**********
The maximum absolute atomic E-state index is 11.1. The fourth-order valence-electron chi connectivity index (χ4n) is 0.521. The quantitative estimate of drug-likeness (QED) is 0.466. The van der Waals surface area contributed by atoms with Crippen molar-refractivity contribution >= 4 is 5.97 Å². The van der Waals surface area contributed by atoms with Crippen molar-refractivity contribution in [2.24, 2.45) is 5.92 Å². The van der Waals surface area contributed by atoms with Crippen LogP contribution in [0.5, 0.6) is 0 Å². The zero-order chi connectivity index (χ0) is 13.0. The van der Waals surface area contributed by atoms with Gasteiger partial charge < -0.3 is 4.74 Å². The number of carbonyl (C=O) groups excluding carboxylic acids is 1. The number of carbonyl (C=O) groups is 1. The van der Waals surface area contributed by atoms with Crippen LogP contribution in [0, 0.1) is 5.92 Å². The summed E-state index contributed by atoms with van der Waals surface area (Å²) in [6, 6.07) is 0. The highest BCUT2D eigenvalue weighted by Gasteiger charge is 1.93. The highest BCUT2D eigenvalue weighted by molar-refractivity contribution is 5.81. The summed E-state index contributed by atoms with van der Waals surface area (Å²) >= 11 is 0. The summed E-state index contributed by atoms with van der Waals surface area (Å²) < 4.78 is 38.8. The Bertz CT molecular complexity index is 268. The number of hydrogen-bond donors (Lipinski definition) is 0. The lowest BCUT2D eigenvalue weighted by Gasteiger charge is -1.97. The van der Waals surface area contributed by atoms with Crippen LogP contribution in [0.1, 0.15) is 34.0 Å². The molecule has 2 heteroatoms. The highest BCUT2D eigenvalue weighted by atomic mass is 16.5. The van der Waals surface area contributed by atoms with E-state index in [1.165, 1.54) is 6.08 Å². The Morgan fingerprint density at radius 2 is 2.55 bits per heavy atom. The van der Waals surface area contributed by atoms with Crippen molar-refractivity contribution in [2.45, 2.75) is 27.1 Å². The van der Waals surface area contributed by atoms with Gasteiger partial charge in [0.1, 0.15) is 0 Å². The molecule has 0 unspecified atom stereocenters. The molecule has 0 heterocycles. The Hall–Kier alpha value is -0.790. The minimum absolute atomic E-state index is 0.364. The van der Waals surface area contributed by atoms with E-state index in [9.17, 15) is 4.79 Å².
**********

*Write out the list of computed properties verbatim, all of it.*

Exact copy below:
The maximum absolute atomic E-state index is 11.1. The fourth-order valence-electron chi connectivity index (χ4n) is 0.521. The quantitative estimate of drug-likeness (QED) is 0.466. The van der Waals surface area contributed by atoms with Crippen molar-refractivity contribution >= 4 is 5.97 Å². The van der Waals surface area contributed by atoms with Crippen molar-refractivity contribution in [2.24, 2.45) is 5.92 Å². The van der Waals surface area contributed by atoms with Crippen LogP contribution in [0.5, 0.6) is 0 Å². The zero-order chi connectivity index (χ0) is 13.0. The van der Waals surface area contributed by atoms with Gasteiger partial charge < -0.3 is 4.74 Å². The number of carbonyl (C=O) groups excluding carboxylic acids is 1. The number of carbonyl (C=O) groups is 1. The van der Waals surface area contributed by atoms with Crippen LogP contribution in [0, 0.1) is 5.92 Å². The summed E-state index contributed by atoms with van der Waals surface area (Å²) in [6, 6.07) is 0. The highest BCUT2D eigenvalue weighted by Gasteiger charge is 1.93. The highest BCUT2D eigenvalue weighted by molar-refractivity contribution is 5.81. The summed E-state index contributed by atoms with van der Waals surface area (Å²) >= 11 is 0. The summed E-state index contributed by atoms with van der Waals surface area (Å²) < 4.78 is 38.8. The Bertz CT molecular complexity index is 268. The number of hydrogen-bond donors (Lipinski definition) is 0. The lowest BCUT2D eigenvalue weighted by Gasteiger charge is -1.97. The van der Waals surface area contributed by atoms with Crippen LogP contribution in [0.1, 0.15) is 34.0 Å². The molecule has 2 heteroatoms. The highest BCUT2D eigenvalue weighted by atomic mass is 16.5. The van der Waals surface area contributed by atoms with E-state index in [1.165, 1.54) is 6.08 Å². The Morgan fingerprint density at radius 2 is 2.55 bits per heavy atom. The van der Waals surface area contributed by atoms with Crippen molar-refractivity contribution in [2.45, 2.75) is 27.1 Å². The van der Waals surface area contributed by atoms with Gasteiger partial charge in [0.1, 0.15) is 0 Å². The molecule has 0 unspecified atom stereocenters. The molecule has 0 heterocycles. The Hall–Kier alpha value is -0.790. The minimum absolute atomic E-state index is 0.364. The van der Waals surface area contributed by atoms with E-state index in [9.17, 15) is 4.79 Å².